This is to make sure that you avoid overtime whenever possible, but also to make sure that all shifts are covered according to the business’s needs. You don’t want to throw an employee who has only been working a few days into your busiest shift just because he volunteered to cover for someone else. If you’re using a printed schedule, you could establish that all changes must be initialed by a manager before they go into effect. If you’re using a cloud-based schedule, you could set the permissions so that employees can view and perhaps make suggestions, but they can’t make changes directly to the schedule itself. That way, you know that the switching won’t get out of hand.
7. Avoid back-to-back shifts
Working a closing shift is hard enough. But then having to come back in to open up can be a productivity crusher. For one thing, it can be difficult on an employee’s morale when they know that they have to work back-to-back shifts. This can affect their performance for the negative on one shift or both. They can also start to talk negatively the night before which can affect the productivity of the whole team.
For another thing, avoiding back-to-back shifts helps make everyone more accountable. When the same person closes and opens, he can let things slide because he knows he’ll be in first thing tomorrow to fix it. This isn’t good for the people working with him because it may affect their behavior when it’s their turn to close. It’s also not good for the business for things to be left undone during the 8 to 10 hours that you’re closed.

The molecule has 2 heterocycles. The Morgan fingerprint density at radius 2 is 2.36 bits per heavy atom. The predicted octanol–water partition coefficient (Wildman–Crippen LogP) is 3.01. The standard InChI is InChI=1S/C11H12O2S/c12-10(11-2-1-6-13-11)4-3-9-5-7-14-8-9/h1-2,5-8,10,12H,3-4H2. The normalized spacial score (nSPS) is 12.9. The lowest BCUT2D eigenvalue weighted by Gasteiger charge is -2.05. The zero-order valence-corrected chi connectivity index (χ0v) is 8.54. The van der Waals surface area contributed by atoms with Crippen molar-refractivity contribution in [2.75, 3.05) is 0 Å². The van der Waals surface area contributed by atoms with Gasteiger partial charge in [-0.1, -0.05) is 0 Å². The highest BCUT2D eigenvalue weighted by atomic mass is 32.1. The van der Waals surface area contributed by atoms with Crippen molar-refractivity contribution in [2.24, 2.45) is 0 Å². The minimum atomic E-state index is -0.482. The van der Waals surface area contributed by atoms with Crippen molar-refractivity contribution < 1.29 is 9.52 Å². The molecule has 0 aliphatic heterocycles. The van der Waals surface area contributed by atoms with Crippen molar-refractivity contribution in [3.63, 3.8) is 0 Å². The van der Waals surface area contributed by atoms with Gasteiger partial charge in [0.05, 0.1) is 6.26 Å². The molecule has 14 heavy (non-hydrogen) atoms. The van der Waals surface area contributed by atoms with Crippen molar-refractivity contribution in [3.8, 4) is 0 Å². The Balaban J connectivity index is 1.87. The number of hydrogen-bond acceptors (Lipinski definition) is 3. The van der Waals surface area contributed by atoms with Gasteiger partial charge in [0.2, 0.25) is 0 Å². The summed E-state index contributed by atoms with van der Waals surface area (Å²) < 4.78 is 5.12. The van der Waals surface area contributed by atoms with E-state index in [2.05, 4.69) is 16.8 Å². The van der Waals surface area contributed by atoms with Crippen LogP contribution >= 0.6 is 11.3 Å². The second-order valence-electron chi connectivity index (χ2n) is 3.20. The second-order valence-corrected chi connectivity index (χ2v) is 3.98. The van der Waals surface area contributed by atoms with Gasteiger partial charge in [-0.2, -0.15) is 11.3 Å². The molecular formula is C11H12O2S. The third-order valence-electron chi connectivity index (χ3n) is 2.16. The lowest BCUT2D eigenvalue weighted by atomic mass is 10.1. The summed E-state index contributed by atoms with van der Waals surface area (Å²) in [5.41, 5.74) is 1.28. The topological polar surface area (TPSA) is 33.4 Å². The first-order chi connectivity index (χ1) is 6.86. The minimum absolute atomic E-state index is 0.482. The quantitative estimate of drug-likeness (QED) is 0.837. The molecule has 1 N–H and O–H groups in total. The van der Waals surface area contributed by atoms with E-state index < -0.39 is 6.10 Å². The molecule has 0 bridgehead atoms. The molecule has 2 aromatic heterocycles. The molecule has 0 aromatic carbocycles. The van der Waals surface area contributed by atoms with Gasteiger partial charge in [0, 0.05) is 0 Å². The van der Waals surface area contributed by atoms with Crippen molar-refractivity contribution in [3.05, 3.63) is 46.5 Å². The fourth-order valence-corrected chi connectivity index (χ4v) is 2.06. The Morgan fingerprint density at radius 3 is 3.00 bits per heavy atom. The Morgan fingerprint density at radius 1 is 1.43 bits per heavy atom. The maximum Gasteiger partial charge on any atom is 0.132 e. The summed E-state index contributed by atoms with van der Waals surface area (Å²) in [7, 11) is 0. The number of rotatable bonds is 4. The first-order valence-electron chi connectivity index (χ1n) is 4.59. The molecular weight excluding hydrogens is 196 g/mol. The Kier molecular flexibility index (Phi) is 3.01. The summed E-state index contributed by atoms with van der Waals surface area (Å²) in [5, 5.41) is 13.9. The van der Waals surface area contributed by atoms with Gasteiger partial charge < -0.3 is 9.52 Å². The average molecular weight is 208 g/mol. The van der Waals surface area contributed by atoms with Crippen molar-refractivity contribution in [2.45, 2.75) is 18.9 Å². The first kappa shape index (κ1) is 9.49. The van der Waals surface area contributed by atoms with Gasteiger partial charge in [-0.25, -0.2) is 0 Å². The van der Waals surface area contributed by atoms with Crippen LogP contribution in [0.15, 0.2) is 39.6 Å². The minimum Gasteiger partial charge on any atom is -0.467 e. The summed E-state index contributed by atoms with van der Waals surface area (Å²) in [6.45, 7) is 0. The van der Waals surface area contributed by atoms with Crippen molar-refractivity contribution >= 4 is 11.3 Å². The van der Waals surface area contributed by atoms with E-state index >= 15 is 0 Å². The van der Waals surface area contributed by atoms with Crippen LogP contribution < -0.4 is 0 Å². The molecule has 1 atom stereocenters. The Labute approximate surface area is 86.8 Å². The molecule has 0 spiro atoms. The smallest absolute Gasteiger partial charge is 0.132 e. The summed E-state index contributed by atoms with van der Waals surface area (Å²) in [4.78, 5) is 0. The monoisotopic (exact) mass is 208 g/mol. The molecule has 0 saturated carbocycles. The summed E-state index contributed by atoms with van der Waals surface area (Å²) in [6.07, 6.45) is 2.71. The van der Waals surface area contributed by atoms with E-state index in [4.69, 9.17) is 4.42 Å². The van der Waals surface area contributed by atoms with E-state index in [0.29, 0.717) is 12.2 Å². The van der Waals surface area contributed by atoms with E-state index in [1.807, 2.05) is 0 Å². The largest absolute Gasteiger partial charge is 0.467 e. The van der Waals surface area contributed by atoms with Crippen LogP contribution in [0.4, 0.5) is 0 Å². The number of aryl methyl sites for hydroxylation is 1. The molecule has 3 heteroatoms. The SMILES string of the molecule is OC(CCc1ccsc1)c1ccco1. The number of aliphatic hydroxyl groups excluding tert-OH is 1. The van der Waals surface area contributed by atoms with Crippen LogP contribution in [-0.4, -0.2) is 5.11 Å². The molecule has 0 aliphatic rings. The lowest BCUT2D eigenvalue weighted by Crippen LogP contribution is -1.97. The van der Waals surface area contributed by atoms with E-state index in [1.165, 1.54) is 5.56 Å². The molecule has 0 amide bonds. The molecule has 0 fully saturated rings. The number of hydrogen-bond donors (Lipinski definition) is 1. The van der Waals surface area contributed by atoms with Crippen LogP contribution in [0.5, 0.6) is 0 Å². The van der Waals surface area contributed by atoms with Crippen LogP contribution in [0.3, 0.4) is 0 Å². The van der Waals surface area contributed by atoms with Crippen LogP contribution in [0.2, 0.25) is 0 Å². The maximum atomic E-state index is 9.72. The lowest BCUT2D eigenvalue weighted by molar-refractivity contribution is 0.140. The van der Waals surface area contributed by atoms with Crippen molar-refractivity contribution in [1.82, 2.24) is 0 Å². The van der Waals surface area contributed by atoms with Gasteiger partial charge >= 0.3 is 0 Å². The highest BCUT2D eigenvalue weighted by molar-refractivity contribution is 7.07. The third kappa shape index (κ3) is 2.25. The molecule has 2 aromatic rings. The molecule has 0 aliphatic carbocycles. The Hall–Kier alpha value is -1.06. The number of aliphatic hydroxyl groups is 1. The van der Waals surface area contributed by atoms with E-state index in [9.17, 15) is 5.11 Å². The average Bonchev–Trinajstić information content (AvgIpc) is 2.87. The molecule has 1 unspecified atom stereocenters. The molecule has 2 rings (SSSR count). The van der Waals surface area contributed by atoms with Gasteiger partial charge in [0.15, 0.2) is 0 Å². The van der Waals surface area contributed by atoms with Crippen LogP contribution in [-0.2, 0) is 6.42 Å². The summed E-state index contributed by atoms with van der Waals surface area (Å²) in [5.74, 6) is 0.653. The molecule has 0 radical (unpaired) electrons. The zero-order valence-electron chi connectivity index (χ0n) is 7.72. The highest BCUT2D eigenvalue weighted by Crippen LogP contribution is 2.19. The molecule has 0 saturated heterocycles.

8. Use technology to make scheduling easier
Scheduling technology has come a long way from the pen-and-paper schedules many of us may be used to. But restaurant-specific tools can make all the tips above (and countless others) so much easier to institute.
Take Sling for example. It was created specifically for restaurant scheduling. As such, it goes above and beyond just helping you create a schedule. It can notify you of conflicts and suggest changes to make the process go smoother. Because it’s a cloud-based platform, Sling makes your schedule available to your employees anytime, anywhere. It also can be used to set reminder notifications for your employees so that they don’t forget their shifts. And with other, powerful communication features, Sling can be used to communicate directly with a single employee, a group of employees, or all your employees at the same time. No more emails or time-consuming phone calls.
All of this taken together can help increase your employees productivity by keeping them engaged in, and informed about, their job. It can also help you to keep your productivity high by streamlining what would otherwise be a labor-intensive process.
Restaurant scheduling best practices
A productive team is not outside your reach. It can be done. By harnessing restaurant scheduling technology like Sling and using the tips above to create your schedules, you can increase employee productivity and engagement to new heights. That’s good for you and good for your business.